You may laugh, and admit it: you laughed, but this has been a pretty common feeling about Google +, Google’s latest attempt at social networking. When it was new and exclusive (invitation only), many were anxious to check out what the fuss was about. The early adopters were tech-minded folk who got giddy over such things and my stream was filled with links to articles on how to understand and operate Google+ and cute Photoshopped images depicting the Google+ icon owning Facebook’s and Twitter’s icons.
It was the new toy on the market and most people who’d yet to figure out how to keep their online professional and social lives separate on Facebook were happy to have a fresh, quieter place to interact. But your biggest draw can’t be, “We’re not Facebook.” That’s not to say there weren’t some key differences and improvements. Google + hangouts (instant video chat) is a lot of fun and the Sparks feature allows you to list keywords of your interests and then aggregates a daily dose of articles around those keywords. And let’s not forget the Circles. Adding people to specific circles and then choosing which circle of friends’ posts showed up in your stream was huge. Not that Facebook didn’t allow you to view/share information by specific lists, but there was something so very satisfying in dropping your friends’ faces into those little bubbles. Hey, sometimes it’s the small stuff.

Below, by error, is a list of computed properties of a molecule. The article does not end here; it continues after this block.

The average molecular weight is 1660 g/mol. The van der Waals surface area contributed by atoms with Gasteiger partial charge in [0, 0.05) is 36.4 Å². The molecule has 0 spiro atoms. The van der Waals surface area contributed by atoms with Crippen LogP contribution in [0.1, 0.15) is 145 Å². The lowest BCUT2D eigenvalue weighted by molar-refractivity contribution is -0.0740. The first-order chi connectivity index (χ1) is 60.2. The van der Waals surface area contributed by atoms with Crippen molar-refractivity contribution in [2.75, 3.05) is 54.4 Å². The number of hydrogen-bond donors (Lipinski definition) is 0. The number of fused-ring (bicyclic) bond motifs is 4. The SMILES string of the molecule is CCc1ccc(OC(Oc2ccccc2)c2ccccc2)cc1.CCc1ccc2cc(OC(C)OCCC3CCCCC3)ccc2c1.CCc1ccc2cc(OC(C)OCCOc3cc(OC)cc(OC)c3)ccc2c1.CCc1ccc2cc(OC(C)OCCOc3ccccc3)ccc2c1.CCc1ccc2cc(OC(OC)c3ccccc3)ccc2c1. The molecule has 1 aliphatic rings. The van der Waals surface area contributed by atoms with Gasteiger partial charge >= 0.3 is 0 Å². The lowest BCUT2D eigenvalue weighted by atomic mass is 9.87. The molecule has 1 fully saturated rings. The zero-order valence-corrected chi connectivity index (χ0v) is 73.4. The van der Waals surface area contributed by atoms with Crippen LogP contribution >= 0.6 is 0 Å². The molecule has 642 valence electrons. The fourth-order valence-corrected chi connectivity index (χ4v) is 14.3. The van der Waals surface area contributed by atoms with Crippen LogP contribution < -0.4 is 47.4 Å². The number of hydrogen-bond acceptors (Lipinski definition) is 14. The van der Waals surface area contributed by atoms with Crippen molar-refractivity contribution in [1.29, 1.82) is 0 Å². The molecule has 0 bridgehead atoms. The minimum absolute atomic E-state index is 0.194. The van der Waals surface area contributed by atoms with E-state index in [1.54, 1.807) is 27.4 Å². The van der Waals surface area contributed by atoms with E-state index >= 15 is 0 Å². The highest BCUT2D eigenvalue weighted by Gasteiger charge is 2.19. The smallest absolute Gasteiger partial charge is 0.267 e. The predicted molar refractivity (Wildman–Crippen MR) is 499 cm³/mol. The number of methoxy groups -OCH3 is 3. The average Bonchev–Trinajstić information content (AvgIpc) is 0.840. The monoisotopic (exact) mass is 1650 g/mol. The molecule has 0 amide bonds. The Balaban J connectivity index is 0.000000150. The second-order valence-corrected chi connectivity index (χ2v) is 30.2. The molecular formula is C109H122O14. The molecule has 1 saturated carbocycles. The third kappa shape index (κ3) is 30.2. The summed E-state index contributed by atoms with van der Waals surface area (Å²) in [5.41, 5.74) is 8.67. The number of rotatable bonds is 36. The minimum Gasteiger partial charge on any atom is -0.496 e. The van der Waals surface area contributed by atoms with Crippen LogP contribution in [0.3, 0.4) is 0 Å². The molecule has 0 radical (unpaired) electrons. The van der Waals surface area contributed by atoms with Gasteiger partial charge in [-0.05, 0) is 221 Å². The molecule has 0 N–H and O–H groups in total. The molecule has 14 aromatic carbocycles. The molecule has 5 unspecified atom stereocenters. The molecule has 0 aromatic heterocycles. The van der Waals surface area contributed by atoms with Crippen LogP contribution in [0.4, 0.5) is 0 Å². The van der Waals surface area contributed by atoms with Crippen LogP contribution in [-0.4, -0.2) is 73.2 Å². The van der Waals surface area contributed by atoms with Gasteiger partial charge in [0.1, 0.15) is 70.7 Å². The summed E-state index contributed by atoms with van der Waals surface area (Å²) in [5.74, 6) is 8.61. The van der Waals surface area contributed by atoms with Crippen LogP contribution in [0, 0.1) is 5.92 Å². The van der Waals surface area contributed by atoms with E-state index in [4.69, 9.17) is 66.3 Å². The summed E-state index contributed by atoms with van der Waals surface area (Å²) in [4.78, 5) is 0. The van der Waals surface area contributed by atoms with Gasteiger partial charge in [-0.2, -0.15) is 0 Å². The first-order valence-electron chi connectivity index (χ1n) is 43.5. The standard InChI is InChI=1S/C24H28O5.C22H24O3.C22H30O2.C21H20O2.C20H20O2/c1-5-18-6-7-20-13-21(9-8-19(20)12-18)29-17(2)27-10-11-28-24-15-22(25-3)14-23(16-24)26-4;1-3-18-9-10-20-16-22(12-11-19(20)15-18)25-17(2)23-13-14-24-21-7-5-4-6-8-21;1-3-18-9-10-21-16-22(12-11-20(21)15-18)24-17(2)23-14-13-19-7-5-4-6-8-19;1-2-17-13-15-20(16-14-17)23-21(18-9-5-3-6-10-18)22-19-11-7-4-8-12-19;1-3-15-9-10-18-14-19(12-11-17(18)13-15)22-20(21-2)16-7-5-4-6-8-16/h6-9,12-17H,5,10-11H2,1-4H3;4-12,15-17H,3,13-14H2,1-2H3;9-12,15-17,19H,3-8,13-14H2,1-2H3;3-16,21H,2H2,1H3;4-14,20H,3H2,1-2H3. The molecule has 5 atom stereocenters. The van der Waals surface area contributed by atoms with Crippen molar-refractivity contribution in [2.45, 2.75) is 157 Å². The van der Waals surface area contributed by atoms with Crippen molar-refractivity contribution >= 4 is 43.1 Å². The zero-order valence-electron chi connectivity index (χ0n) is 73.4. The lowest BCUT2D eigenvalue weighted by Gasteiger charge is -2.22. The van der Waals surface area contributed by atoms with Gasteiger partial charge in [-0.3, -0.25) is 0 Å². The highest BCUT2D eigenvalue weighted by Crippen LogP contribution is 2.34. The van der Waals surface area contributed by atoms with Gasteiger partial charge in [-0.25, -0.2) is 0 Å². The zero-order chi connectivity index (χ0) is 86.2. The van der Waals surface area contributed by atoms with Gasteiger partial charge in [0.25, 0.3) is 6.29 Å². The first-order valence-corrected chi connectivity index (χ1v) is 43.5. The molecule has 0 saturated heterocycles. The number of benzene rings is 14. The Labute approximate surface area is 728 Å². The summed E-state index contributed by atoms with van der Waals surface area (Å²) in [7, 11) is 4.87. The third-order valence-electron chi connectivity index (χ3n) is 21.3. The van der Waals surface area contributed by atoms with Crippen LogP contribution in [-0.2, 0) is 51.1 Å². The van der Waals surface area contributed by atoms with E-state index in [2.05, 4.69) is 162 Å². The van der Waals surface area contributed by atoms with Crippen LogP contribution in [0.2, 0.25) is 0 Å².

Lately, though, Google+ has become something of a ghost town. I share (+1) posts that I find interesting when the option is available, and I advertise my own blogs, articles, announcements there when I remember. Your content is no good if you’re not willing to share it wherever people are listening/reading. But it wasn’t my first vehicle of choice to either share or receive information.
Last week, businesses that use Google Apps (office suites that include Gmail, Google Calendar and Documents) were finally able to link them with their Google + profiles. Suddenly, the above Google+ features seem a lot more useful. For instance:
Circles – Users can develop circles based around members of the same team on a project, management, clients, etc.
Hangouts – Meetings can be held without anyone leaving their office and they can incorporate telecommuters with ease.
Maybe Google+ isn’t meant to be the next Facebook. Maybe it should, and can, be more.
How do you use Google+? What changes would you like to see, if any? Have you linked your Google+ and Google Apps?